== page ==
Kiwi Property has spent $20m supporting its shopping centre tenants with rent reduction and deferrals because of their loss of trade during Covid-19 lockdowns.
Big shopping centre owner Kiwi Property has spent almost $20 million on rent relief for tenants.
That was revealed in its half-year result where it posted a 47 per cent lift in profit to $54.2m thanks to a rise in the value of its office properties.
The company is also pushing ahead with plans for the construction of two office buildings and apartments at the Sylvia Park shopping centre.
The $20m rent relief contributed to a 5.3 per cent fall in net rental income to $84.9m for the six months to September 30, 2020.
* The value of Kiwi Property’s $3.2b portfolio stabilises after falling six months ago
* Sylvia Park bets on the strength of the middle class as it expands with the Galleria
* Sylvia Park’s $277 million The Galleria to open next month
* Building apartments for rent is becoming increasingly attractive for Kiwi Property
* Foot traffic at Kiwi Property’s malls has rebounded to pre-Covid levels
Kiwi chief executive Clive Mackenzie said by supporting its retailers it retained productive shopping centres. Its portfolio was 99.1 per cent leased.
The rent relief costs would be partially offset by the reintroduction of depreciation allowances for commercial buildings, expected to increase Kiwi’s full year after-tax earnings by approximately $4.5m.
Kiwi has a long-term strategy to reduce its reliance on shopping malls through more “mixed-use” development of other buildings and facilities on four of its large shopping centre sites in Auckland and Hamilton.
The mixed-use properties are Sylvia Park, Sylvia Park Lifestyle, LynnMall and The Base in Hamilton.
The company is pushing ahead with the strategy, announcing the second office building at Sylvia Park had resource consent and design was progressing for the 15-floor development.
Planning was also underway for a third office development, a smaller six-floor office and medical building at Sylvia Park, as well as for a build-to-rent residential development at Sylvia Park, Mackenzie said.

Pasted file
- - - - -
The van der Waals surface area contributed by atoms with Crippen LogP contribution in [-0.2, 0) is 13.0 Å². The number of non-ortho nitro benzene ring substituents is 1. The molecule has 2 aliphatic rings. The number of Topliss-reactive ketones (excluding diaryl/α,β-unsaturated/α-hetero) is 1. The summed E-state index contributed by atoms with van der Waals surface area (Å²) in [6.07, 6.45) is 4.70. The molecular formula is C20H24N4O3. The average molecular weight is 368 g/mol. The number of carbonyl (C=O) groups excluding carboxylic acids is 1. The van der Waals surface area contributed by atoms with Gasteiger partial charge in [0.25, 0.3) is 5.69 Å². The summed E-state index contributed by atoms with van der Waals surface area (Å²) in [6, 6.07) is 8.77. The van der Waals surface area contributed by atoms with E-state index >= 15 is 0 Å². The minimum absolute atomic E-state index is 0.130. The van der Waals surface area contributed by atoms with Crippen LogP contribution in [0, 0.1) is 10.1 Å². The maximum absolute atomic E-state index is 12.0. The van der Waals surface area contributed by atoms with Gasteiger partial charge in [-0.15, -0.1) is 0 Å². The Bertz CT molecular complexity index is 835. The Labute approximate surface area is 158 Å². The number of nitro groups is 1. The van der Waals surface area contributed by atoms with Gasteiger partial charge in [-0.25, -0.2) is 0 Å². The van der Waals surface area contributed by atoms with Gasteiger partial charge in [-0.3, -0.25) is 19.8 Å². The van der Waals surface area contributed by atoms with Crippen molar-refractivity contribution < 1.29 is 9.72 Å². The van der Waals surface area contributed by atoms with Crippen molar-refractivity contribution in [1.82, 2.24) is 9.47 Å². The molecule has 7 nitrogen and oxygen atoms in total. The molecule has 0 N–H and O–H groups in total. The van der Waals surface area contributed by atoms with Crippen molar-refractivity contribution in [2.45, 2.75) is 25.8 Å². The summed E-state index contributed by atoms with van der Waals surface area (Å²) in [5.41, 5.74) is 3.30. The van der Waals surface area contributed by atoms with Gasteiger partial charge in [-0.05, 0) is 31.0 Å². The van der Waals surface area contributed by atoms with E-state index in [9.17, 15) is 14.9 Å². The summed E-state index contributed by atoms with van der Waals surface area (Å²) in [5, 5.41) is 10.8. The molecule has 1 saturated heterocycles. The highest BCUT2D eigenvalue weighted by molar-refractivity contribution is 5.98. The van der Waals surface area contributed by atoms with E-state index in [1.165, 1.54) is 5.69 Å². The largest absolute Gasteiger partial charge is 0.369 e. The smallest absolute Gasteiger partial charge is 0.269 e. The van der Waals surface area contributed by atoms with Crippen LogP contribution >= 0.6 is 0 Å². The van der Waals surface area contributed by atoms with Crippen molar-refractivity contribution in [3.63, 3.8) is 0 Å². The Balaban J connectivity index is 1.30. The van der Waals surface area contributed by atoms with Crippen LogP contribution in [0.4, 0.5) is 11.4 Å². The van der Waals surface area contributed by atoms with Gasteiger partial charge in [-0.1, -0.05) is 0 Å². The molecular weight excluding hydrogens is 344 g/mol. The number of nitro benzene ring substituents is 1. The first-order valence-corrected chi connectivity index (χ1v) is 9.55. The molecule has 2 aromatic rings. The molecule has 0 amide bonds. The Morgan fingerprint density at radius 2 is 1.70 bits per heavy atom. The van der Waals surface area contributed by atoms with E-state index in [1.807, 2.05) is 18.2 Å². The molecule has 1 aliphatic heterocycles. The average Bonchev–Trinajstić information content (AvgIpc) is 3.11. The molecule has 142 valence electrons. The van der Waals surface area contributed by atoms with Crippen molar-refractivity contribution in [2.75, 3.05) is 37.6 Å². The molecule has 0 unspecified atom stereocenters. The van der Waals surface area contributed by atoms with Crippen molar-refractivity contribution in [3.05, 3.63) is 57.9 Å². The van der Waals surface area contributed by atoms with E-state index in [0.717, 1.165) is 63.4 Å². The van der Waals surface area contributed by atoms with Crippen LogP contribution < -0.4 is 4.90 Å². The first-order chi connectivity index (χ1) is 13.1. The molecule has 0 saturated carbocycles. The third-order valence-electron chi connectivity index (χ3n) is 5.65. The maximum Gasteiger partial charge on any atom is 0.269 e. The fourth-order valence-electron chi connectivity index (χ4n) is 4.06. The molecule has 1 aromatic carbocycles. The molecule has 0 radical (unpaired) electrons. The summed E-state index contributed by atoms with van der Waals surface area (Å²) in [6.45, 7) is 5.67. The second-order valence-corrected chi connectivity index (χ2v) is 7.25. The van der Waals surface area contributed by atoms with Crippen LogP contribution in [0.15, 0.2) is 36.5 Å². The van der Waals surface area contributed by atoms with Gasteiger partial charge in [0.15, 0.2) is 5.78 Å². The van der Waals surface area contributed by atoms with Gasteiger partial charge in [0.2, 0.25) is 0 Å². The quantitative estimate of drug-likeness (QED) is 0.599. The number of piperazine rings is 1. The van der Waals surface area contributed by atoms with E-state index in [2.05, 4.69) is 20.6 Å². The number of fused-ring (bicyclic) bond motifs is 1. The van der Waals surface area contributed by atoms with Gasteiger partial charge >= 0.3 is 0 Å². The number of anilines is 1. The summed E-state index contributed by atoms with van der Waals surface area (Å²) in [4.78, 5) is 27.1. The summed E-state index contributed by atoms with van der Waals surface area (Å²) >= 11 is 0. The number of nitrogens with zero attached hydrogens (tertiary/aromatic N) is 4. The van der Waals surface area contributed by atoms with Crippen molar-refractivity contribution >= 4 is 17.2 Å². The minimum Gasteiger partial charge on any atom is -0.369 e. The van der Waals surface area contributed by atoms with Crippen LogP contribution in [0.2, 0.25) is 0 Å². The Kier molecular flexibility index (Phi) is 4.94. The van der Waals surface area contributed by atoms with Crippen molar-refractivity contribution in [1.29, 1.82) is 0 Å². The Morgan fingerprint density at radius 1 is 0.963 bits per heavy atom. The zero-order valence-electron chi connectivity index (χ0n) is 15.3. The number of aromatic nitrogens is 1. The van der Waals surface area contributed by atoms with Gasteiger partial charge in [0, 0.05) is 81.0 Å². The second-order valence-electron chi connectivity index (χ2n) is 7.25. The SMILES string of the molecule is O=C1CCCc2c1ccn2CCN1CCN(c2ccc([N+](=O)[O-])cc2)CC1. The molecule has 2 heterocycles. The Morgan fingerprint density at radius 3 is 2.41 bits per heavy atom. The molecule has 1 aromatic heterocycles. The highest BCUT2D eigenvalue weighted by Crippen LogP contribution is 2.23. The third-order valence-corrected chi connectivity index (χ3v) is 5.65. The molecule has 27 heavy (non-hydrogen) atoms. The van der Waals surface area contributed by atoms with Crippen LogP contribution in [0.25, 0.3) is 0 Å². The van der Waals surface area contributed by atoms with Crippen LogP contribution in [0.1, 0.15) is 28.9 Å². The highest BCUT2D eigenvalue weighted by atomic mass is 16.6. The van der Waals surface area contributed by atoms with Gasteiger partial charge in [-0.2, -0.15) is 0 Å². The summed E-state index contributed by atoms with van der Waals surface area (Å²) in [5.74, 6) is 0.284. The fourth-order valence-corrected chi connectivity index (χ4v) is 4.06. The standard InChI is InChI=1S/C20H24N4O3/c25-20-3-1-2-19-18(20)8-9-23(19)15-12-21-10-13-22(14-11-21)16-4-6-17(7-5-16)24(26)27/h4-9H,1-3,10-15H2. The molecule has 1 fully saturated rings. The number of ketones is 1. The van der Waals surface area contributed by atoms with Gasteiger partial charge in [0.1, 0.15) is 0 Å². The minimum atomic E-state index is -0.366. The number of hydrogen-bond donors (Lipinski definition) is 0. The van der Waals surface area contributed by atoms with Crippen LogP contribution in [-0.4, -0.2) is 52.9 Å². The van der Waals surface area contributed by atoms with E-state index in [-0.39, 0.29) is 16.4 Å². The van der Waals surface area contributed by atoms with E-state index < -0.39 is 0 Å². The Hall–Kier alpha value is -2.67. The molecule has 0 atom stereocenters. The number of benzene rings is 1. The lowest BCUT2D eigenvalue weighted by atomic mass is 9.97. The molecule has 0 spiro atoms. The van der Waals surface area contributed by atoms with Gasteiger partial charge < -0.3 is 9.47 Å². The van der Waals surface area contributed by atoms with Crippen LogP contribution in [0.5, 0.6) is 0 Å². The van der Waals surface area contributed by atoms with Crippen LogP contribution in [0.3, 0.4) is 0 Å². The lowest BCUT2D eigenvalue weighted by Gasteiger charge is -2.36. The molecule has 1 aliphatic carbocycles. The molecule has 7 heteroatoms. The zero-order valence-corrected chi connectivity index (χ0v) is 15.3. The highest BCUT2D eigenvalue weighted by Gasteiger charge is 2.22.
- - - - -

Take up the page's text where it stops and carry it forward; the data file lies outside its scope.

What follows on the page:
Kiwi’s office properties have been the most resilient to the economic impact of Covid. They increased in value in the half-year by 4.3 per cent to $950m.
However, its mixed-used properties and retail properties declined in value, by almost 1 per cent to $1.55 billion for mixed used, and by 3.3 per cent to $469m for its shopping centres.
Its total portfolio was worth $3.2b at September 30, 2020.
“While the uncertainty caused by Covid-19 continues to impact property values, it’s encouraging to see a firming of capitalisation rates and a general stabilisation of asset pricing across our portfolio,” Mackenzie said.
Kiwi has put The Plaza shopping centre in Palmerston North up for sale. The funds will be used for its mixed-use developments. It was valued at $170m on its books at March 31, 2020.
Dividends for shareholders have been reinstated, reflecting a stabilisation of trading.
The half-year dividend would be 2.2 cents a share to be paid on December 18. It had been set at 95 per cent of adjusted funds from operations. For the full-year the company expected adjusted funds from operations to be 4.9c to 5.15 cents a share.
Last month Kiwi opened the 20,000 square metre Sylvia Park Level 1 expansion which cost $277m. The expansion features about 60 local and international brands, including a two-level Farmers flagship store and ‘The Terrace at Sylvia Park’ dining precinct.
Sylvia Park now has more than 250 stores and over 5000 free carparks, the most of any shopping centre in the country.